How antihistamines work 

Antihistamines work by stopping histamine affecting your body's cells in the usual way. They target special molecules called receptors, which are found in your cells.


Histamine is a chemical the immune system uses to help protect the body's cells against infection. The immune system is the body's natural defence against illness and infection.

If the immune system detects a harmful foreign object, such as bacteria or a virus, it will release histamine into nearby cells. The histamine causes small blood vessels to expand and the surrounding skin to swell. This is known as inflammation.

Histamine is usually a useful substance, but if you're having an allergic reaction it's sometimes necessary to block its effects. Allergic reactions occur when your immune system mistakes a harmless substance, such as pollen, for a threat.


Receptors are molecules found in the cell membranes. They react when they come into contact with certain substances.

Antihistamines work by blocking the receptors in each cell, so histamine can't activate the receptors and affect the cell.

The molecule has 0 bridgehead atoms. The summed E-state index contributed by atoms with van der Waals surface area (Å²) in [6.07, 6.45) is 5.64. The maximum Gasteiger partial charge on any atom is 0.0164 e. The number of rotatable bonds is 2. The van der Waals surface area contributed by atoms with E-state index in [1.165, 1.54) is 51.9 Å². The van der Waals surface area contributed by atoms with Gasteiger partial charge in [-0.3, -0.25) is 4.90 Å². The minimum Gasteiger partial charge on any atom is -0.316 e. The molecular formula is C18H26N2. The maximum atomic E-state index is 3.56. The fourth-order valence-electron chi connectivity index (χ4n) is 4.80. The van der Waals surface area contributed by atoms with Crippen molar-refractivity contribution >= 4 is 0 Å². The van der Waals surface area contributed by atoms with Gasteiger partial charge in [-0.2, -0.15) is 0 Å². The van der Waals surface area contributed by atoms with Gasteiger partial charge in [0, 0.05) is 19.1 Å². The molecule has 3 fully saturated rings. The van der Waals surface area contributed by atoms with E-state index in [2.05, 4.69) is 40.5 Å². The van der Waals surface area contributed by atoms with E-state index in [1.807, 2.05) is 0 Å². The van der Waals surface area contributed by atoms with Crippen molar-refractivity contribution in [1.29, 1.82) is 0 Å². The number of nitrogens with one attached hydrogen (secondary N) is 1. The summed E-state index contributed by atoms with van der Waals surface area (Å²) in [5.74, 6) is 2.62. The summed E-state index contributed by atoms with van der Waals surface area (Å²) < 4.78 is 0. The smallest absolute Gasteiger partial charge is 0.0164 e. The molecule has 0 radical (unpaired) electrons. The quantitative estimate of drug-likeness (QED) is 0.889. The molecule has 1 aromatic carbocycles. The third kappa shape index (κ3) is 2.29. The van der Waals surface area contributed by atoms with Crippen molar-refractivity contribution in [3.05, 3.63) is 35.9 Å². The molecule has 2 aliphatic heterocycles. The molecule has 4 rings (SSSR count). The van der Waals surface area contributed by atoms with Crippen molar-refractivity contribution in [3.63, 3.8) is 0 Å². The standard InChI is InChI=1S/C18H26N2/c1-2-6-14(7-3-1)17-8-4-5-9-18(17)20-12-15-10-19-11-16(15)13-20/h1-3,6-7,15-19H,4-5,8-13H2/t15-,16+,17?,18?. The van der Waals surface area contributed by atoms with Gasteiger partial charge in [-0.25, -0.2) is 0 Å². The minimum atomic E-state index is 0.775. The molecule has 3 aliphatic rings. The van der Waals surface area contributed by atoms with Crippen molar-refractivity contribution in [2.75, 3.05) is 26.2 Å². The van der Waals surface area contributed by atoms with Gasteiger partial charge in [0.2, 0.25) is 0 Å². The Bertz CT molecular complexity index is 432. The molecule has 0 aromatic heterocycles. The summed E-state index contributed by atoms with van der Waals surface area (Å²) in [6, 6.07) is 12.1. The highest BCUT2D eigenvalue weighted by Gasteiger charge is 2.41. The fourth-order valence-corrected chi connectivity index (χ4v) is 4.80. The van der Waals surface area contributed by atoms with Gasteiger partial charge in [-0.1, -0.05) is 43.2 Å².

Histamine receptors

Histamine receptors cause inflammation and stimulate the production of stomach acid. They're also thought to help stimulate chemicals that transmit information around the brain and may help regulate the immune system.

The majority of antihistamines are designed to block the receptors causing inflammation. Antistamines used to treat stomach ulcers are designed to block the receptors producing stomach acid.

Research is underway to produce an antihistamine which can be used to treat mental health conditions and neurological conditions, such as Alzheimer’s disease and autoimmune conditions, such as rheumatoid arthritis.

Page last reviewed: 24/02/2015

Next review due: 24/02/2017